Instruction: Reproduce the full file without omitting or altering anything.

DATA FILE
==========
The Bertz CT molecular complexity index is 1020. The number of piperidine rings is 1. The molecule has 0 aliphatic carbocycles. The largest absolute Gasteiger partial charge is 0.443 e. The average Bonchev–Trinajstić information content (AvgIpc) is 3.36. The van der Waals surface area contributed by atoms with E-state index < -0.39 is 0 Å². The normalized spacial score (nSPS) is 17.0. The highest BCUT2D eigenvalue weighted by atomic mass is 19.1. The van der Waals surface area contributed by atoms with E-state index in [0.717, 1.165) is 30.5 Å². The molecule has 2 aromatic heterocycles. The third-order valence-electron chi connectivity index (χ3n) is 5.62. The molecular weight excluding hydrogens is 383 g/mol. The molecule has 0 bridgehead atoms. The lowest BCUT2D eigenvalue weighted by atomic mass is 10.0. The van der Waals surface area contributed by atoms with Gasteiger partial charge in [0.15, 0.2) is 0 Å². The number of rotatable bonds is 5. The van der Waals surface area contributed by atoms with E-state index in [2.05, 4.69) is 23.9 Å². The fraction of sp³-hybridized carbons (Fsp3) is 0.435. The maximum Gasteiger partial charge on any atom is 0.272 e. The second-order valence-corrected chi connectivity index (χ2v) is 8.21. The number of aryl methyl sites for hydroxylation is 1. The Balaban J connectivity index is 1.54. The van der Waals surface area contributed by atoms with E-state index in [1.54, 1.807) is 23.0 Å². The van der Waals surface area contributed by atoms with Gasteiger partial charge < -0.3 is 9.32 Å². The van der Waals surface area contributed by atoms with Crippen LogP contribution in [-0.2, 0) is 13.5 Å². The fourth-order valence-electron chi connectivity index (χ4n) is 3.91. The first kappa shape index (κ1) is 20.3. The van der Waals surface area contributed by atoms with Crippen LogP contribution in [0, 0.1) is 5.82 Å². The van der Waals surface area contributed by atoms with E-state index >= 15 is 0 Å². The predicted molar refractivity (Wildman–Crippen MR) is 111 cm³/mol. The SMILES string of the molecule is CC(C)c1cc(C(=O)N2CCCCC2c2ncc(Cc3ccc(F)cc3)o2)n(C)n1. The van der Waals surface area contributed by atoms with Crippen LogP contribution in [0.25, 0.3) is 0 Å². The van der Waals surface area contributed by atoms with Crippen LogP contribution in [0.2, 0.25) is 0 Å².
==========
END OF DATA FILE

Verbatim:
The Bertz CT molecular complexity index is 1020. The number of piperidine rings is 1. The molecule has 0 aliphatic carbocycles. The largest absolute Gasteiger partial charge is 0.443 e. The average Bonchev–Trinajstić information content (AvgIpc) is 3.36. The van der Waals surface area contributed by atoms with E-state index < -0.39 is 0 Å². The normalized spacial score (nSPS) is 17.0. The highest BCUT2D eigenvalue weighted by atomic mass is 19.1. The van der Waals surface area contributed by atoms with E-state index in [0.717, 1.165) is 30.5 Å². The molecule has 2 aromatic heterocycles. The third-order valence-electron chi connectivity index (χ3n) is 5.62. The molecular weight excluding hydrogens is 383 g/mol. The molecule has 0 bridgehead atoms. The lowest BCUT2D eigenvalue weighted by atomic mass is 10.0. The van der Waals surface area contributed by atoms with Gasteiger partial charge in [0.15, 0.2) is 0 Å². The number of rotatable bonds is 5. The van der Waals surface area contributed by atoms with E-state index in [2.05, 4.69) is 23.9 Å². The fraction of sp³-hybridized carbons (Fsp3) is 0.435. The maximum Gasteiger partial charge on any atom is 0.272 e. The second-order valence-corrected chi connectivity index (χ2v) is 8.21. The number of aryl methyl sites for hydroxylation is 1. The Balaban J connectivity index is 1.54. The van der Waals surface area contributed by atoms with E-state index in [1.54, 1.807) is 23.0 Å². The van der Waals surface area contributed by atoms with Gasteiger partial charge < -0.3 is 9.32 Å². The van der Waals surface area contributed by atoms with Crippen LogP contribution in [-0.2, 0) is 13.5 Å². The fourth-order valence-electron chi connectivity index (χ4n) is 3.91. The first kappa shape index (κ1) is 20.3. The van der Waals surface area contributed by atoms with Crippen LogP contribution in [0, 0.1) is 5.82 Å². The van der Waals surface area contributed by atoms with E-state index >= 15 is 0 Å². The predicted molar refractivity (Wildman–Crippen MR) is 111 cm³/mol. The SMILES string of the molecule is CC(C)c1cc(C(=O)N2CCCCC2c2ncc(Cc3ccc(F)cc3)o2)n(C)n1. The van der Waals surface area contributed by atoms with Crippen LogP contribution in [0.25, 0.3) is 0 Å². The van der Waals surface area contributed by atoms with Crippen LogP contribution in [0.2, 0.25) is 0 Å².